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Disabled Amish People
Posted 27 May 2008 - 06:51 PM
im not talking about nowadays i mean when they still were following the herds and living off the land.
Posted 27 May 2008 - 06:58 PM
A better hypothesis is the fact that a lot of health problems that you see in modern society are products of modern society itself. And this is a big part of the reason why socialized healthcare would be a disaster, is that the vast majority of common ailments are products of general irresponsibility and stupidity, as well as poisonous elements in our food, water, air, and even our homes.
There's also a very important phrase that might apply here, "a patient cured is a customer lost". In the modern era, there are tons of people who stand to make money off of dependent customers, hence why there's so much disdain for natural medicine (marijuana), and why the route to getting well is fraught with detours and mishaps designed to prolong suffering. Wheras with the amish, the only vested interest they would have in caring for a person is the desire to see them well again ASAP.
As for why you never see them on crutches, that should be a no-brainer. An amish person isn't about to hop on a dirt bike. I myself have never broken or fractured anything, because I'm a stoic and cautious person who isn't thrillled by recklessness, and most Amish seem to be encouraged to possess that sort of personality, too.
Posted 27 May 2008 - 07:02 PM
i used to live near a community to so i got to see a lot of these folks
and i remember at least two distinct times that i seen an amish person disabled
so it happens...but i dont think they keep them in the house for fear of ridicule..but more for that persons protection..farms can be dangerous if you cant fully function
Posted 27 May 2008 - 07:11 PM
In the Amish communities they do a lot of physical labor and when one member of the community can't pull their load then the rest suffer. They very well could do a similar thing as the Eskimos but only under a forced setting.
Posted 27 May 2008 - 07:23 PM
you cant swing a dead cat with out hitting an Amish person.
haha so true. where in Pennsyltucky you at?
and yeah, they usually keep disabled/handicapped people "out of sight, out of mind"...then again they're not exactly well known for socializing with non-Amish either, so thats probably part of why we dont see many
Posted 27 May 2008 - 07:32 PM
But nah, I have much respect for the amish people, I love a hard days work, but, they do it EVERYDAY, rain or shine! That should get everyones respect.
Where you from though stoned buddah? PA?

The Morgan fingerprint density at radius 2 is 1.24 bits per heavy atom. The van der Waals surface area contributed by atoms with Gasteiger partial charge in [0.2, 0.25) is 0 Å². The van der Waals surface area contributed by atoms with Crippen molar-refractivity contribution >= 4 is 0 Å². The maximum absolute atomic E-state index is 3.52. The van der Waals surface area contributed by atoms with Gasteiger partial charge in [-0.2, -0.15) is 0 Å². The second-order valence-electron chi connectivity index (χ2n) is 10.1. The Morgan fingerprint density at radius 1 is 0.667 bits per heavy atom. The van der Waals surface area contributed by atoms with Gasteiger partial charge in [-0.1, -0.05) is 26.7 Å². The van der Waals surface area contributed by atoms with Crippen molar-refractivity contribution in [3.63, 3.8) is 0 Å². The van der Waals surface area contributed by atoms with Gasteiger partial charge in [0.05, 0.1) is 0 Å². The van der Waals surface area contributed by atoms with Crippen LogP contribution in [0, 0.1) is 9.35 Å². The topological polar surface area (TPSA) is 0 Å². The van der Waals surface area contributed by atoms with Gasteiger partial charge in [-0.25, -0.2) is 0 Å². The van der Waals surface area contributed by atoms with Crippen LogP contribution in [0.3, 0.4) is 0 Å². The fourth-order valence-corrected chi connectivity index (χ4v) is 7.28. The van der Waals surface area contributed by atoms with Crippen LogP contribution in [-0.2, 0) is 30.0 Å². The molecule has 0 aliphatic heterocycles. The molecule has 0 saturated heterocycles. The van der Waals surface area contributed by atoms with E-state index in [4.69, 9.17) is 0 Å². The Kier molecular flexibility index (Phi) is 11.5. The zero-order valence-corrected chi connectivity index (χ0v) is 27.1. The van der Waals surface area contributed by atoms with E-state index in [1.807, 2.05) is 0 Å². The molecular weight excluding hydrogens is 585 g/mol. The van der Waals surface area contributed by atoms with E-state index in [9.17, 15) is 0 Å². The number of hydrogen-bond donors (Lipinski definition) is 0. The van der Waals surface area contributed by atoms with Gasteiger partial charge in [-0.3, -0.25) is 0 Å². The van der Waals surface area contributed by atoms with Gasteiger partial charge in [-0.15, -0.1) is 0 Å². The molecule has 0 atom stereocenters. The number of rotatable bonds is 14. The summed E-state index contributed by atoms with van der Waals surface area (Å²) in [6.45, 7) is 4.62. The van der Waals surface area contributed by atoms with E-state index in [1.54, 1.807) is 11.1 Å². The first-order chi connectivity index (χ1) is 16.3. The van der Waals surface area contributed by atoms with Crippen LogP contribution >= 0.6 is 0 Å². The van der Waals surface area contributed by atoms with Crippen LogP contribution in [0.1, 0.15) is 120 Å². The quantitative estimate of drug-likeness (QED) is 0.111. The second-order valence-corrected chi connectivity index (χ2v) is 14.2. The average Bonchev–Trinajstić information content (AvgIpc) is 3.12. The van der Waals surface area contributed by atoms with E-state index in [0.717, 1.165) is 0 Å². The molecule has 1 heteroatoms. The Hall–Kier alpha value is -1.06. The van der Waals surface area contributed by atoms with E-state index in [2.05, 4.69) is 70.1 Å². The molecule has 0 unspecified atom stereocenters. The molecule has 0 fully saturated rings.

EDIT: Nevermind, I didn't read the whole thread.
Posted 28 May 2008 - 12:35 AM
Posted 28 May 2008 - 12:47 AM
Posted 28 May 2008 - 12:51 AM
Question: When a child is born into the Amish life that has a special need, such as learning disability, speech and/or hearing problem, how are they taught?
Answer: They either go to schools or learning centers where there is a provision for those with learning disabilities. Some go to public schools, where, if they are deaf, they are taught by a teacher specializing in teaching the deaf, and are main streamed into the classroom. There are also Special Education teacher in the local parochial schools. Older adults may go to area "workshops" where they do work on a limited basis. They learn sign language, do speech therapy with a therapist. Family members also learn how to assist in therapy at home.
Question: If a child is born in an Amish community, at home, do they file for a birth certificate and Social Security Card?
Answer: The requirements for a birth certificate for a child born at home is no different than that for a child delivered in a hospital in the United States. The attending Doctor or Midwife, whether in a hospital or at home, must complete and file the paperwork for a birth certificate. A social security card is required for all children residing in the US from age five years.
And this article is about genetic disorders & the amish
And from wiki- http://en.wikipedia.org/wiki/Amish
A second research and primary-care clinic, patterned after Dr. Holmes Morton’s clinic, the DDC Clinic for Special Needs Children, is located in Middlefield, Ohio. The DDC Clinic has been treating special-needs children with inherited or metabolic disorders since May 2002. The DDC Clinic provides treatment, research, and educational services to Amish and non-Amish children and their families. The DDC Clinic is open to all children.
Its funny how some people thought they killed them off- aren't the amish supposed to be very religious? I know for most people the word religious is skewed into whatever suits them, but this is the amish..... they DON'T fuck around.......
Posted 28 May 2008 - 12:59 AM
Guess I was wrong.
Posted 28 May 2008 - 08:02 AM
Haha Pennsyltucky, you know it.
So is this about the Amish ("Ah-mish") in Lancaster ("Lane-kister") area, or the "Aye-mish" in "Lahn-caster"? Gotta love tourists
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